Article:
Jewels Doskicz is a registered nurse, freelance writer, patient advocate, health coach, and long-distance cyclist. She and her daughter both live healthfully with type 1 diabetes.

You’re just a click away from toeing a starting line and generating positive karma. Exercising with a purpose is an effective motivator for helping others, and yourself, by raising money and your heart rate.

Charity events can be a powerful and inspiring force for individuals and connected groups of people. There’s a win-win situation at hand—the organizations themselves aren’t the only benefactors. These well-supported events are created to help you achieve personal fitness goals while raising disease awareness and funding to further research new therapies for diabetes.

Plus, exercising for a cause gives people a sense of purposeful exercise.

You don’t have to live with diabetes to sign up. Check locally for exercise events that may be happening near you. Joslin Diabetes Center has "Team Joslin" which raises awareness, team spirit, and money on a local level for their diabetes center.

Here’s how it works:

• Find an event and sign up (there is usually a nominal fee)
• Raise money for the charity
• Train for the event
• Receive coaching and race-day support from the organization and have a blast with everyone else who made a difference just like you!


These programs are incredibly crafted and fun to participate in. With local coaching and group rides, experience isn’t necessary and owning a bike may not be either, with bike loaning programs for charity events. Check for this availability near you.

The American Diabetes Association offers the Tour de Cure with 12-week training programs including novice riders, of course, with their “couch to 5 miles” approach.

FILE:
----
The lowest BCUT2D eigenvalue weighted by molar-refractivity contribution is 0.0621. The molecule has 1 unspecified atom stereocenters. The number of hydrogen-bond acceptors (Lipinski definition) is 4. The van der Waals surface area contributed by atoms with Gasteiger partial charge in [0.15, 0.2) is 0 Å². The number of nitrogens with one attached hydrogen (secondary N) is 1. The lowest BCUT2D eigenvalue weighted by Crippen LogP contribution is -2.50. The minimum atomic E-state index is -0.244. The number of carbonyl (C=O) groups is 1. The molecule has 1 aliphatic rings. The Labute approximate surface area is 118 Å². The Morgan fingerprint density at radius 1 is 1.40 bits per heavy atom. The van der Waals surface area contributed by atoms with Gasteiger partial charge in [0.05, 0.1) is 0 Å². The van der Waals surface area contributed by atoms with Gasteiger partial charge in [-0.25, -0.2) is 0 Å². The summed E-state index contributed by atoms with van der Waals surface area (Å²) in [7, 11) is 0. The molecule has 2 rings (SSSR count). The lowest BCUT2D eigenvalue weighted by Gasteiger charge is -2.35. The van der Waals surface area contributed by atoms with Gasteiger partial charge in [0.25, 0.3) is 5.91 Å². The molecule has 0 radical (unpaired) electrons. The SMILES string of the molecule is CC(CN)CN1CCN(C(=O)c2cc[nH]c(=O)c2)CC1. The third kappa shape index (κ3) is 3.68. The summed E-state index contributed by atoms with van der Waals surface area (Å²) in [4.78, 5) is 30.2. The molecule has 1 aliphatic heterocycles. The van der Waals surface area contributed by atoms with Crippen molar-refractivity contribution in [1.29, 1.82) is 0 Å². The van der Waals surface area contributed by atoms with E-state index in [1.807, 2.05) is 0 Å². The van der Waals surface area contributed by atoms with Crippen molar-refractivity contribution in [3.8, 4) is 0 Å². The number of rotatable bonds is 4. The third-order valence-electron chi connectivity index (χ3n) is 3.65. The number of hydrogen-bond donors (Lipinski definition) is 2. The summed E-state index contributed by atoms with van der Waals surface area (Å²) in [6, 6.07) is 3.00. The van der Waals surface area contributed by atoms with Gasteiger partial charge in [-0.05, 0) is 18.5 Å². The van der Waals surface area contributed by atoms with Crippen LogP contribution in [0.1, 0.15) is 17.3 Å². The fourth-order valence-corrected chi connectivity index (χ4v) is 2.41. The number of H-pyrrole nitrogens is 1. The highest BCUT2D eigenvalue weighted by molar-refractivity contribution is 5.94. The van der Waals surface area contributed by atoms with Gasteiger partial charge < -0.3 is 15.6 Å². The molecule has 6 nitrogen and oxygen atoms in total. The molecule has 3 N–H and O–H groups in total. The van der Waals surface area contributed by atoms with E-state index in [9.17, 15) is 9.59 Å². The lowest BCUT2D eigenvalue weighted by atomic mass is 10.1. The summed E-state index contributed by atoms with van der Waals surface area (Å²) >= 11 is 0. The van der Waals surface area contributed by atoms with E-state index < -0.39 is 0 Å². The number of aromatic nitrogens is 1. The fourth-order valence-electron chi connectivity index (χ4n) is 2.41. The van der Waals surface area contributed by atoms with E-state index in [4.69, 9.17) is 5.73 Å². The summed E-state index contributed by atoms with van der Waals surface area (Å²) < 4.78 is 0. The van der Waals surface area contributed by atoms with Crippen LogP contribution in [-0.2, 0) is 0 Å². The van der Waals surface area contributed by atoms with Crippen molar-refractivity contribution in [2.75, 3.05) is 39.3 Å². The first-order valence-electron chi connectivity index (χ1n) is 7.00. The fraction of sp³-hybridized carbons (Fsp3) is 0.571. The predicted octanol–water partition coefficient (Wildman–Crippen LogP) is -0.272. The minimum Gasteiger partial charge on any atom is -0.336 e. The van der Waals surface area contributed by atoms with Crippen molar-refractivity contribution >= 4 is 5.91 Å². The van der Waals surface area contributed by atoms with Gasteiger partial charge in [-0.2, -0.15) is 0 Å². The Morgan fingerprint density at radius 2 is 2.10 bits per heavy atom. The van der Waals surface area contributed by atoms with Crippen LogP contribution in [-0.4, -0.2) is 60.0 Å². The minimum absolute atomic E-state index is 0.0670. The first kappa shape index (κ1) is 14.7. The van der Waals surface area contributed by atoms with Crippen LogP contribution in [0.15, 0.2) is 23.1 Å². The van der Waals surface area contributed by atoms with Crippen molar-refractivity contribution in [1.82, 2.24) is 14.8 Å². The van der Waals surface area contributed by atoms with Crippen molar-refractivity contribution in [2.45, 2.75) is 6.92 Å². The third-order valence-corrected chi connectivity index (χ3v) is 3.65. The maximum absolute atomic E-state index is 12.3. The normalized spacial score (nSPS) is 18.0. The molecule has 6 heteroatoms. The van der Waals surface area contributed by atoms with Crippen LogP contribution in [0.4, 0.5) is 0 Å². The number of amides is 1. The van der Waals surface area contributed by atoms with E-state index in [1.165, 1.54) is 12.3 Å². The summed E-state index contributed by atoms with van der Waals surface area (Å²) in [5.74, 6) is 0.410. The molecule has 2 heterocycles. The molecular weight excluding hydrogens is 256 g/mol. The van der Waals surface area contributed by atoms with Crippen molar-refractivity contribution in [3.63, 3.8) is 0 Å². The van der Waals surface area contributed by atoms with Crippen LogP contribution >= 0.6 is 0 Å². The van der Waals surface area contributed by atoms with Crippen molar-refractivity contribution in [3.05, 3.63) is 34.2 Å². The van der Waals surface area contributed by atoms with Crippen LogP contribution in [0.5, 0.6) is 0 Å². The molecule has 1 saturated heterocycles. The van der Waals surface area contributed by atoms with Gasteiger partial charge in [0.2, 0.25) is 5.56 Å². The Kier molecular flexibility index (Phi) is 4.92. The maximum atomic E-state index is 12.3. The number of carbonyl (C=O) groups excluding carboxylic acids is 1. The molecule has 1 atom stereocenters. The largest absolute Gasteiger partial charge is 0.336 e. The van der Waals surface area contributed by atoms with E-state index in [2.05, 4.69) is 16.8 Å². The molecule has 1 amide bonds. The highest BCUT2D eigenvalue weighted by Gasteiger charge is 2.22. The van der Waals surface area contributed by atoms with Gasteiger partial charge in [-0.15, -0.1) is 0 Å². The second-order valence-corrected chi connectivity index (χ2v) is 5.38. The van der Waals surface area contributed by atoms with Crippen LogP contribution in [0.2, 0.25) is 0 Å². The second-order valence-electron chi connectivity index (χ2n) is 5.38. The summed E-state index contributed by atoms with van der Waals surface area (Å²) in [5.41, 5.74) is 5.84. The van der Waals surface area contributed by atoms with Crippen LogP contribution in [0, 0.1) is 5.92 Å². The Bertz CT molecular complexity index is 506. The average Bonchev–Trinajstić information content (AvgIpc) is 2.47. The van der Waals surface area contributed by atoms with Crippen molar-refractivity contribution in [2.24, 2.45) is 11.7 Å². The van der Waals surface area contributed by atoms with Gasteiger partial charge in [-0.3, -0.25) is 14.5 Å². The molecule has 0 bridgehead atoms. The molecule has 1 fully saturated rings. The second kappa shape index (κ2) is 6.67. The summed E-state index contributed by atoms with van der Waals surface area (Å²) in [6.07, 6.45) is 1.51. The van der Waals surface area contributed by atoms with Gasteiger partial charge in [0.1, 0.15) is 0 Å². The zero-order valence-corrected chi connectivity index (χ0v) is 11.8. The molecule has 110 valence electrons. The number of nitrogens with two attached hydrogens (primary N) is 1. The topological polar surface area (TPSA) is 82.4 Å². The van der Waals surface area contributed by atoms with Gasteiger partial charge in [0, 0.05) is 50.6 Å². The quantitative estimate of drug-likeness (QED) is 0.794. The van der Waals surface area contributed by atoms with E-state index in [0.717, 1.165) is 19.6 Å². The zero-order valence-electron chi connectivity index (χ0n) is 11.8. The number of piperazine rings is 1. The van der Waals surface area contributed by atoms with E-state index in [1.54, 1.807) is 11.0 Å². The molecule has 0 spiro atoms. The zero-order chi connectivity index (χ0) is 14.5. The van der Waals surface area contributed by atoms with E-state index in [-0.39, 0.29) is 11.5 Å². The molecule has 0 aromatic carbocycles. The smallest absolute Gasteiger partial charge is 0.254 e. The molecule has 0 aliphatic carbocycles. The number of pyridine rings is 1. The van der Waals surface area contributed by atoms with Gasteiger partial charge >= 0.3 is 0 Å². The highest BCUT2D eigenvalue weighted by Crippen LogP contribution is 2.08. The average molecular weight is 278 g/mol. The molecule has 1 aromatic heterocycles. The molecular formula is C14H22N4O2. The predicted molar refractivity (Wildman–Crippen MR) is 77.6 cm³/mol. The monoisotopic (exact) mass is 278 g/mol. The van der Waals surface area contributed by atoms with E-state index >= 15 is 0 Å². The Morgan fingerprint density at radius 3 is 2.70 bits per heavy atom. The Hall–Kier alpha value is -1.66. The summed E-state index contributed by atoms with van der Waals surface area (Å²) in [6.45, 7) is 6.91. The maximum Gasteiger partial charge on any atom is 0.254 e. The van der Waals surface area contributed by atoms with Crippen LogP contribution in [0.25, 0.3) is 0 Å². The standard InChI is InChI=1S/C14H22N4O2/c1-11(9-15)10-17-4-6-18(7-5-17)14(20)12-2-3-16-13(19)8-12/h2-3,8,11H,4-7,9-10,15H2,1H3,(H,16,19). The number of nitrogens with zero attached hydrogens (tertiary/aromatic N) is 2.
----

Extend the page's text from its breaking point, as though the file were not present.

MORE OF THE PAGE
JDRF offers the Ride to Cure Diabetes with seven event locations throughout the year. Fundraising efforts for JDRF may equate to covering travel expenses, such as airfare, hotel, and meals for the event. Weekly rides with your teammates are a great way to meet people with diabetes, get management tips, and train with your local community.


Charity walks are a great way to get your feet wet with a large event, organize a team, make t-shirts, and have a great time on walk day!

JDRF hosts the Walk to Cure Diabetes; with more than 200 walks across the country each year, there’s bound to be one near you.

The American Diabetes Association has the Step Out: Walk to Stop Diabetes in 95 cities nationwide with more than 100,000 walkers.

Raising the required money

It seems that I always underestimate how much money I’m capable of raising. Approach fundraising from a few different angles.

Don’t be scared to ask; pitch your cause! You needn’t raise large sums of cash from corporate sponsors to make a grassroots difference—every dollar matters!

Facebook posts. Post the link to your fundraising page. Write a thoughtful request letter that tugs at people's heartstrings.
Personal letters. I tend to write these letters to people who are large dollar contributors year after year. I put these in the mail for people who are very busy and aren’t active on Facebook.
Emails. Many organizations have platforms that will guide you through the fundraising steps. Create an email that includes a link to your fundraising page on which people can make direct credit card contributions.
Raffle. Ask friends and local merchants to donate goods for your raffle. People are much more inclined to donate when they think there’s a possibility there could also be a gift coming back their way.
Restaurants. Many restaurants will give a portion of their profits—say 10 percent—for a set period of time, such as their weekday lunch hour. This adds up for busy restaurants!

When you cross the finish line, you’ll have improved your health and generously contributed toward the good of the diabetes community at large!

To learn more about getting involved in diabetes fundraising and awareness:

Tour de Cure Raises Millions to Halt Diabetes
ADA Step Out: Walk to Stop Diabetes
A Dog, a Blue Collar, and a Vial of Insulin: DMF Fundraiser